(CNN) -- Iceland's ruling coalition resigned Monday, three months after the collapse of the country's currency, stock market and several major banks, and following months of public protests, Kristjan Kristjansson, a spokesman for the prime minister told CNN.
Anti-government protesters in Reykjavik celebrate the resignations.
President Olafur Ragnar Grimsson officially accepted Prime Minister Geir Haarde's resignation but asked him and other Cabinet members to continue in an interim capacity until a new government can be formed.
It was not immediately clear when that might happen, but last week Haarde -- citing illness -- said he would not seek re-election.
Monday's developments followed weeks of demonstrations in the streets, and a weekend of meetings in government chambers as the two parties in Iceland's governing coalition grappled with the financial collapse and its aftermath.
About 6,000 to 7,000 people demonstrated on Saturday calling for the government to step down. Watch iReport of Saturday demonstration
Protests have been staged regularly since the collapse, but Saturday's was one of the biggest to date, Kristjansson said.
Saturday's demonstration was peaceful, he said, but riot police intervened during protests earlier in the week, using pepper spray and arresting some demonstrators.
Haarde announced Friday that he has a malignant tumor on his esophagus and would not run for re-election as chair of the Independence Party.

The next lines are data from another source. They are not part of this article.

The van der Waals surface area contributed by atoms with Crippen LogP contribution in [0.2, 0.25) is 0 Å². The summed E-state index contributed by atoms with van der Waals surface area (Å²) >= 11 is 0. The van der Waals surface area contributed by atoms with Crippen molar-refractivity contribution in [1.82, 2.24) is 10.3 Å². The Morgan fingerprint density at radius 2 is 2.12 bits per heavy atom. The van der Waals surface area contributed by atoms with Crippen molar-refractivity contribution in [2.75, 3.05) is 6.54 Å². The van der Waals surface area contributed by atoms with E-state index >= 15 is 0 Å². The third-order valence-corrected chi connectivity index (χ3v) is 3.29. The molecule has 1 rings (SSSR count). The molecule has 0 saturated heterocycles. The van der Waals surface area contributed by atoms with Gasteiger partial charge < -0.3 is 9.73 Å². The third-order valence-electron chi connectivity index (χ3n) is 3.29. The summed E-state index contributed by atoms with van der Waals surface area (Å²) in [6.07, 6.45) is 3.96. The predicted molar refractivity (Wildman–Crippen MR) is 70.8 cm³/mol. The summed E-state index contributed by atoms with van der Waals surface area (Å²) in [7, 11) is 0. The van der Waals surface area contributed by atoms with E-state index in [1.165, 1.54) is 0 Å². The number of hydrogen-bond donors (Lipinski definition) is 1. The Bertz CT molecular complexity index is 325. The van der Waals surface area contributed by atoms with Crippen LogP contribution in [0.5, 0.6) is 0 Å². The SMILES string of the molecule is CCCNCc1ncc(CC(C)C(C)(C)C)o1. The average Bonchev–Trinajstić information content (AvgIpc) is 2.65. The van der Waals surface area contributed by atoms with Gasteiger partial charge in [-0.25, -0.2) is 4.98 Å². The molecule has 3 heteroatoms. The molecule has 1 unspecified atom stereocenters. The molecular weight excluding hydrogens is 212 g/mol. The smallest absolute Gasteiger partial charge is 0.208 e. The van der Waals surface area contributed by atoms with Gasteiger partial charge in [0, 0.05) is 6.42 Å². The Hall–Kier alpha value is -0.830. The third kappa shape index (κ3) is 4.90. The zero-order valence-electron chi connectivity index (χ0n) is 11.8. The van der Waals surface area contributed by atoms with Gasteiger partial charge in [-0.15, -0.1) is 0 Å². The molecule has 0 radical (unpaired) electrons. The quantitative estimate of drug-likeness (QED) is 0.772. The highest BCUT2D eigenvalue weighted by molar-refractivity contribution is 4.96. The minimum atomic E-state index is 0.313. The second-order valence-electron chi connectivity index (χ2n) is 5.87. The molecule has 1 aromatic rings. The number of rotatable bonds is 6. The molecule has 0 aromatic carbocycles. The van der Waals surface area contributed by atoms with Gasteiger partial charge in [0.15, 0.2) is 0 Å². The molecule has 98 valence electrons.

Senior government officials from the two parties that make up Iceland's coalition government -- the Independence Party and the Social Democrats -- met Sunday to discuss the government's future after the commerce minister resigned.
The minister, Bjorgvin Sigurdsson, said the government had failed to restore confidence in the three months since the financial crisis began in October.
In his resignation letter to the prime minister, Sigurdsson said he was taking his share of responsibility for the economic situation in Iceland.
But he also said that there were many more who shared responsibility, Urdur Gunnarsdottir, spokeswoman for the Ministry of Foreign Affairs, told CNN. No other officials were named.
Before resigning, Sigurdsson dismissed the head of the country's financial supervisory authority, and he requested that the entire board of the agency resign.
The president will next meet with the leaders of Iceland's political parties to find out what type of government they think should be formed. Grimsson will then give the task of forming a new government to whichever party he feels best suited to do that.
The chosen party will then try to form a new coalition government. If unsuccessful, the president will give the task to another party. If all attempts of forming a new government failed, the president would call for new elections, Kristjansson told CNN.
Iceland's financial system and currency collapsed in October after a series of bank failures, prompting the International Monetary Fund to intervene.
Iceland sought IMF help after its government was forced to nationalize three banks to head off a complete collapse of its financial system. Trading on the country's stock market was suspended for nearly a week, and inflation jumped to more than 12 percent.
The IMF announced in November it would pump about $827 million into the Icelandic economy immediately, with another $1.3 billion coming in eight installments.
Iceland's Nordic neighbors -- the governments of Finland, Norway, Denmark and Sweden -- announced they would lend Iceland another $2.5 billion.
CNN's Per Nyberg in London contributed to this report.
All About Iceland
|Most Viewed||Most Emailed|